It looks like those sale rumors were accurate … or at least mostly accurate.
If approved by a multitude of regulators and shareholders of both companies, the $14.6 billion deal would provide immediate cash refunds of $1,000 per household to SCANA customers – as well as a $7 per month reduction in current rates for electricity.
That amounts to a five percent rate cut – which is bigger than what SCANA proposed back in November. However the $1.3 billion payout falls well short of the $2 billion ratepayers have already shelled out on a project that is never going to produce a single kilowatt of power.
Ratepayers are also still paying $37 million per month on the #NukeGate fiasco – in which SCANA and its state-owned partner Santee Cooper failed spectacularly in their bid to build a pair of next generation nuclear reactors near Jenkinsville, S.C.
So in addition to not being made whole, ratepayers would still be on the hook for a significant chunk of the botched project’s costs moving forward.
Is that a good deal?
“It doesn’t feel like a refund to consumers,” one source close to the situation told us. “It feels like a very high interest rate loan if customers continue to pay for (the unfinished) nuclear plant.”
Of course the flip side of that argument is that there is no “good deal” in this situation, and that hopelessly conflicted South Carolina politicians – who got ratepayers into this mess in the first place – are limited in their ability to compel anything resembling such a deal.
A month ago, this news site reported exclusively on rumors that SCANA would be sold. At the time, our sources indicated that the impending sale would be a two-part deal – with Dominion acquiring the company’s natural gas assets and Florida-based NextEra Energy acquiring its electric assets.
SCANA executives flatly denied the speculation at the time, although as we noted in our coverage these executives “haven’t exactly been shooting straight of late.”
It seems that trend is continuing …
(Click to view)
How did we get here? To recap: With the enthusiastic support of state legislators and regulators, SCANA and its state-owned partner Santee Cooper spent the past decade building two next generation AP1000 pressurized nuclear water reactors in Jenkinsville, S.C. at a cost of $9.8 billion. This money was spent, but the reactors were never finished. In fact they’re not even half-finished – with the cost to complete them reportedly ranging anywhere from $9-16 billion.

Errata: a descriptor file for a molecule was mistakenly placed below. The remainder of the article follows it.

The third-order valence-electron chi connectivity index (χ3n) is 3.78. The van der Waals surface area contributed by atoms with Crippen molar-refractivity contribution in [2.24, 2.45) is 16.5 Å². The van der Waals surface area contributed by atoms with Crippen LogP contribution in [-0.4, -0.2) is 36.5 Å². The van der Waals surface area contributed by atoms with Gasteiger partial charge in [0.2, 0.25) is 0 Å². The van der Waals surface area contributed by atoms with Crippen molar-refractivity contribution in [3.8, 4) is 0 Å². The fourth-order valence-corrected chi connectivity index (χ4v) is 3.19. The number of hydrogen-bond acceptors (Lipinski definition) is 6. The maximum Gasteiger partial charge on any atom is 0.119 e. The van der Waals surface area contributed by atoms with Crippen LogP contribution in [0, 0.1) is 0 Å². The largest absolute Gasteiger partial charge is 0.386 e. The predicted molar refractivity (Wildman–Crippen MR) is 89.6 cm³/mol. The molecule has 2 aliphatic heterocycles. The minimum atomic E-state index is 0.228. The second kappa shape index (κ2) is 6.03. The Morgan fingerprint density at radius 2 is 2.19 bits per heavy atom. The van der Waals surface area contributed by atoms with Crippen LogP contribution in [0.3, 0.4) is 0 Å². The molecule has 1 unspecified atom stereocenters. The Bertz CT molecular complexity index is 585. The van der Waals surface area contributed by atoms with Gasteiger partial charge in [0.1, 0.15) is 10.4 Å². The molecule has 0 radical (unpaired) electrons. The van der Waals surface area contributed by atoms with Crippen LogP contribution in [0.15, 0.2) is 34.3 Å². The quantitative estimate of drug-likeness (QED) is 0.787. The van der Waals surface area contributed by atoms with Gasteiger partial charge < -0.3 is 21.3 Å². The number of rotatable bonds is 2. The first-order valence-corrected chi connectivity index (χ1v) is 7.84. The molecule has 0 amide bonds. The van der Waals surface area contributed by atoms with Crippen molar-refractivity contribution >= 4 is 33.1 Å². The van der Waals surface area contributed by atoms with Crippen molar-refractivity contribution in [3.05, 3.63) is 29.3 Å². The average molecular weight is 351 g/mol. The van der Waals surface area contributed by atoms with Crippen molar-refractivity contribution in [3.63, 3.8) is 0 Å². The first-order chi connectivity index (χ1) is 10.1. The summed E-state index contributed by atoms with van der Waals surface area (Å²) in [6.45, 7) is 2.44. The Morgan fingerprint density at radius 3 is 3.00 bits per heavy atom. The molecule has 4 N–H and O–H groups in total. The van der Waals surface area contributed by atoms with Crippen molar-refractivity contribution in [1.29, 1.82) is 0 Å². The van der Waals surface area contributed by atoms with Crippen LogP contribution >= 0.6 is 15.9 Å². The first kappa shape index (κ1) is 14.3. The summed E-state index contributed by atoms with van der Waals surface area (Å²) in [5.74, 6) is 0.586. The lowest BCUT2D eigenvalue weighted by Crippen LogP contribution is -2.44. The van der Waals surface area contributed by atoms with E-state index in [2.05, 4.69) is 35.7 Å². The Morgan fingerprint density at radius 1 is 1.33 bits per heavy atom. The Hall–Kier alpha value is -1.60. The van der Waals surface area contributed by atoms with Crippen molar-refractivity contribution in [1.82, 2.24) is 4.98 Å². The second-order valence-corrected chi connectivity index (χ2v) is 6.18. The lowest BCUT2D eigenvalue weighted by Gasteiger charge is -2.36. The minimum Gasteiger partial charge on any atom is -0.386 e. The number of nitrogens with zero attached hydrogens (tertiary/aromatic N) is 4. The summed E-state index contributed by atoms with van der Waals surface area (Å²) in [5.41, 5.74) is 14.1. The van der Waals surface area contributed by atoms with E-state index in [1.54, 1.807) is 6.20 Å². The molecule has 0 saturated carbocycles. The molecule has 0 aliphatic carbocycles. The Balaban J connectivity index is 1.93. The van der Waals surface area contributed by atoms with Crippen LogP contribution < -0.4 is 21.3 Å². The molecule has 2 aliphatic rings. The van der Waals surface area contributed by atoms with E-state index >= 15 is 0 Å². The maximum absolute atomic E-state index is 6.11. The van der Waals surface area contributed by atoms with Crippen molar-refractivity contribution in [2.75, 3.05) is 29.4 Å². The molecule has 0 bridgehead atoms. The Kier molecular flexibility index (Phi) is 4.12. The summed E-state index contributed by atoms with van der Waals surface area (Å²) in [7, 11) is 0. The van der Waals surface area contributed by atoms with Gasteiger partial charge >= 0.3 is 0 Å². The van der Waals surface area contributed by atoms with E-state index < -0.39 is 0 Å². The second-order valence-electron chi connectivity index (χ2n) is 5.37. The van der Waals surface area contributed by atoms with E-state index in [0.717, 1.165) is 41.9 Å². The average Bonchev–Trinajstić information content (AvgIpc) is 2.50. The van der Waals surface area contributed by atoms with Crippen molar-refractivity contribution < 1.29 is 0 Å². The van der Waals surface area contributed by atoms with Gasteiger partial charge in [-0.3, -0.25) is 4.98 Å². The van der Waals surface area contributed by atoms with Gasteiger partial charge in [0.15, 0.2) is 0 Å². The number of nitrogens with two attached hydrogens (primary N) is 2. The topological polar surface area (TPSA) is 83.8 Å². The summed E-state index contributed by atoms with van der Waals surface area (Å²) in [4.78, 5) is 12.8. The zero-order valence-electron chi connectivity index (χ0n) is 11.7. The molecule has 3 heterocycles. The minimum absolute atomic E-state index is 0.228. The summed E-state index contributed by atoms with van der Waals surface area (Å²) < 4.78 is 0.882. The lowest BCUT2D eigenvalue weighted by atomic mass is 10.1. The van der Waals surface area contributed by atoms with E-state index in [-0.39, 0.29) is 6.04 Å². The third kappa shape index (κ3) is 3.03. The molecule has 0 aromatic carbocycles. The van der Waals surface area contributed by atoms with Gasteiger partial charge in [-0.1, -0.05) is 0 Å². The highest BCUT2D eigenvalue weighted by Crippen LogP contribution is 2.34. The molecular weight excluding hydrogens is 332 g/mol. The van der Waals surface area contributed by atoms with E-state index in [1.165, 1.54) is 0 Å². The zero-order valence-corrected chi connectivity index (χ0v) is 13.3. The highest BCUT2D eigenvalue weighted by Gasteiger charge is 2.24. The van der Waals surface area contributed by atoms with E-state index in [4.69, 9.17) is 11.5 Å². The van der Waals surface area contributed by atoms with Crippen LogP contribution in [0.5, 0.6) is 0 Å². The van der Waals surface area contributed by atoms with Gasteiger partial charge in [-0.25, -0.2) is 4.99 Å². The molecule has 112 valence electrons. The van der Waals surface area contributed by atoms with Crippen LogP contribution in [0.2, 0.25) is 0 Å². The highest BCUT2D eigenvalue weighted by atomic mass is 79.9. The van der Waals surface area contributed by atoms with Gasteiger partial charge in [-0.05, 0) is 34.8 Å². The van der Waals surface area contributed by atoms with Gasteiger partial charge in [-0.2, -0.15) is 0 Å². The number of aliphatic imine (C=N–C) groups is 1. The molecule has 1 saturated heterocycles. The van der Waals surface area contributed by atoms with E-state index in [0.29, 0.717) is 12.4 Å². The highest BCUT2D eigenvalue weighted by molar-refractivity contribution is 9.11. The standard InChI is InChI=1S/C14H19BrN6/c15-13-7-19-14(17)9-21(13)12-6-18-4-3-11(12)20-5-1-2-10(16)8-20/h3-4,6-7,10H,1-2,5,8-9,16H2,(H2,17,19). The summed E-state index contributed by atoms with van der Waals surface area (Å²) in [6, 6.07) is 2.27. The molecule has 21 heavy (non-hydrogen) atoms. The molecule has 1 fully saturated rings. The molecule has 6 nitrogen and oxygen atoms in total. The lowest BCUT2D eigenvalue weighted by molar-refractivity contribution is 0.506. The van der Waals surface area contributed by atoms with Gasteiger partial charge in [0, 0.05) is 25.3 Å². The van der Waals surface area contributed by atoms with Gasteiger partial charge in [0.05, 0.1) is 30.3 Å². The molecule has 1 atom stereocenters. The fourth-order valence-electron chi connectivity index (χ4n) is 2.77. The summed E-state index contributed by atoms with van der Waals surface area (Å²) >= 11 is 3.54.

Unable to pony up that kind of cash, Santee Cooper pulled the plug on the project on July 31 – killing an estimated 5,600 jobs, squandering billions of dollars in investment (including more than $2 billion raised through rate increases on consumers) and throwing the state’s energy future into chaos.
Documents released in the fall revealed executives at the two utilities knew over a year-and-a-half ago that the project was doomed – yet continued to raise rates on consumers anyway.
These rate increases were authorized by the controversial “Base Load Review Act,” a piece of constitutionally dubious special interest legislation advanced by liberal “Republicans” – and then allowed to become law by former governor Mark Sanford.
Not surprisingly, many of the politicians who supported this special interest legislation are now running for their lives.
#NukeGate has also prompted a flood of lawsuits and a rapidly escalating, multi-jurisdictional criminal probe. It has also sent SCANA’s stock tumbling – and cost the utility’s top executives their jobs. In late October, the company’s former CEO Kevin Marsh was forced out – a move the company reportedly tried (and failed) to use as leverage with state lawmakers.
SCANA’s stock closed at $38.87 on Wednesday – down a whopping 48 percent from its December 2016 peak of $74.69. The stock was poised to climb considerably in light of the merger speculation, however.
While the proposed sale of SCANA to Dominion prepares to run the regulatory gamut, efforts continue to unload Santee Cooper.
WANNA SOUND OFF?
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